other characters in the movie that are never mentioned in the book and
one of them is a hangman named Johnny. And he sings this really long
sea chanty over the opening credits about his plan to hang various
members of the crew. So I thought it would only be fair to do
something from the movie tonight as well as the book. So, this is it.

Hanging Johnny

They call me Hanging Johnny, cause I hanged so many men.
I keep the men in line, I give their orders to them.
So pull lads, pull all the way
Stick your hand in fire, walk on the polar ice.
Or we'll hang you from the yardarm, we won't think about it twice.

I give the orders, I am the captain's will.
So pull boys, pull.

We call him Hanging Johnny 'cause he hanged so many men.
I'd hang my dear old mother, I'd hang my best friend.
So when you see a whale boys, lower for the kill
I give the orders, I am the captain's will.

Oh, the beauty of a night on the summer sea.
Written up there in the dying stars the way the world should be.

Then we'll cut you down and put you in a box
Drop you in the water without a second thought
We'll reduce you to a teardrop, a teardrop

My name will be written in the starry nights
I look around in the wild heights
Written up there in the polar lights.
Remember me.

My name will be written in the starry nights
I look around in the wild heights
Written up there in the polar lights.
Remember me.

Stick to the Boat

Now, on this ship there was a little cabin boy named Pip. And he had a
little tambourine and he loved to hit it. Oh, rigadig ding dong
dig. He was the bell boy. How many bells? Eight bells. But then one
day they lowered the boat and they threw a line and it wrapped around
his throat. And it choked him out into the water. Boy over board. And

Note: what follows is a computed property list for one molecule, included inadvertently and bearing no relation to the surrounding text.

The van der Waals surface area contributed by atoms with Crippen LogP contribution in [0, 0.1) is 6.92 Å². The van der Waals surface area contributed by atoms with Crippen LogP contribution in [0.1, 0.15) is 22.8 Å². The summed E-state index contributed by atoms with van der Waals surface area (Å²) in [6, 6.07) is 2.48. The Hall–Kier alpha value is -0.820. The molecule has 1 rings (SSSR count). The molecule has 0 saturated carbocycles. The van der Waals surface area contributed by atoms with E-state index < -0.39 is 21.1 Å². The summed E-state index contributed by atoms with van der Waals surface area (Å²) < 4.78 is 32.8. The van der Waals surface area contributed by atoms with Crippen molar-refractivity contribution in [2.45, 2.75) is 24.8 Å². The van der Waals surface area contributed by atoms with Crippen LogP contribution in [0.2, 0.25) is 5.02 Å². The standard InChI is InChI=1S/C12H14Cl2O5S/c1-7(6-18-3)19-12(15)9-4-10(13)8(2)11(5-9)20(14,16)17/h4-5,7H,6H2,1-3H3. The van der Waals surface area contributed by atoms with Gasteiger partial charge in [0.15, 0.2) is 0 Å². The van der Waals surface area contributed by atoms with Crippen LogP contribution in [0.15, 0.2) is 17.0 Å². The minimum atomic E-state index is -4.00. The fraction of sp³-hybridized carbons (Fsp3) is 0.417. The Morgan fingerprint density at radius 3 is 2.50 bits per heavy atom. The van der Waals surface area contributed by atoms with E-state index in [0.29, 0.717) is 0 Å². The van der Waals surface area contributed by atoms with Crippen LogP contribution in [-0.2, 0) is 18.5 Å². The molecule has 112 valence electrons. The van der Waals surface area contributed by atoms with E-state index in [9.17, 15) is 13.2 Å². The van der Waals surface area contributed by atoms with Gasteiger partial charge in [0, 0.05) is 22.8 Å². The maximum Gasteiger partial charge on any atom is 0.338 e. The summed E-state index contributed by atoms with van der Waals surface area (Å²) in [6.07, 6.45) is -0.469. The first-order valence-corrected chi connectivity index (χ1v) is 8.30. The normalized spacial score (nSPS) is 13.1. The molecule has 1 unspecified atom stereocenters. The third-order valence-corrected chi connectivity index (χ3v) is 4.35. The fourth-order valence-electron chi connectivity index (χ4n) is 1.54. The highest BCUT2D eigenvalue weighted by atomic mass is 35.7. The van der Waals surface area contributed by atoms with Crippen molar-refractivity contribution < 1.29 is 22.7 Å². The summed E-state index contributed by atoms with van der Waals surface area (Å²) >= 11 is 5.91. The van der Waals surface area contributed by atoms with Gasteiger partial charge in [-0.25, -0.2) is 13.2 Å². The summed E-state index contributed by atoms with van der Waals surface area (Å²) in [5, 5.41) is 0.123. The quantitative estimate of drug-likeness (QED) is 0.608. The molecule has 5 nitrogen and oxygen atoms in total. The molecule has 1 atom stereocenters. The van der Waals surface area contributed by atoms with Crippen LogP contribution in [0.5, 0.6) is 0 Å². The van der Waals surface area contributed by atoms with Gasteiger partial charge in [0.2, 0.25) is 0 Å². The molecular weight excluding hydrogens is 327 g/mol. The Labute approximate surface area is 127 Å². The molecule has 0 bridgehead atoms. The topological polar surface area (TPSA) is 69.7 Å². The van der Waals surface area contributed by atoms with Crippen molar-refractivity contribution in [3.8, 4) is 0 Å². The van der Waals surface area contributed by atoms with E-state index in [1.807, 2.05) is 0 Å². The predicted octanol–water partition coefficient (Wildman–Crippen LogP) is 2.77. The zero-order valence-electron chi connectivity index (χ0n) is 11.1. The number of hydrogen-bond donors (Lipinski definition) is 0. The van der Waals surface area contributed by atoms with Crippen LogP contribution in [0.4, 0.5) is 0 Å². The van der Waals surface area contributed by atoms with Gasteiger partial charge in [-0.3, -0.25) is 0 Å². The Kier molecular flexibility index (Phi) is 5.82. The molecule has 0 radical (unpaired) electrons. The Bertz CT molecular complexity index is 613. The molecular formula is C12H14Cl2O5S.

then the boatswain said, "Cut the line, cut it back." and they wheeled
him in like an old drowned rat. And then the boatswain said: "Listen
now Pip. The modelling way here is: Stick to the ship. But if you
choose to jump again we gonna leave you there. Out in the deep end".
Well, you know what happened. Pip jumped again and they left him out
there for a night and a day, bobbing around like a piece of old
hay. Boy over board.

Pip

Pip the cabin boy. He slipped and fell.
Landing in the water.
He fell into another world.
Boy overboard. Boy overboard.

He slipped slow motion down
A ringing in his ears
Ding dong bell.
He fell. He fell. He fell.

Shafts of light, everything is striped
Underwater light.

The sweet things of the world
The thundering hills, the cheeks of young girls
They become just thoughts.

Pip the cabin boy. He dropped down to the bottom
He fell without a sound
And down on the ocean floor he walked around.
Boy overboard. Boy overboard.

Pip saw God the weaver working on his loom.
And God said, listen Pip, even if you drown, down here in the gloom
Even if you call, I can't see you.
I can't hear you. I'm busy.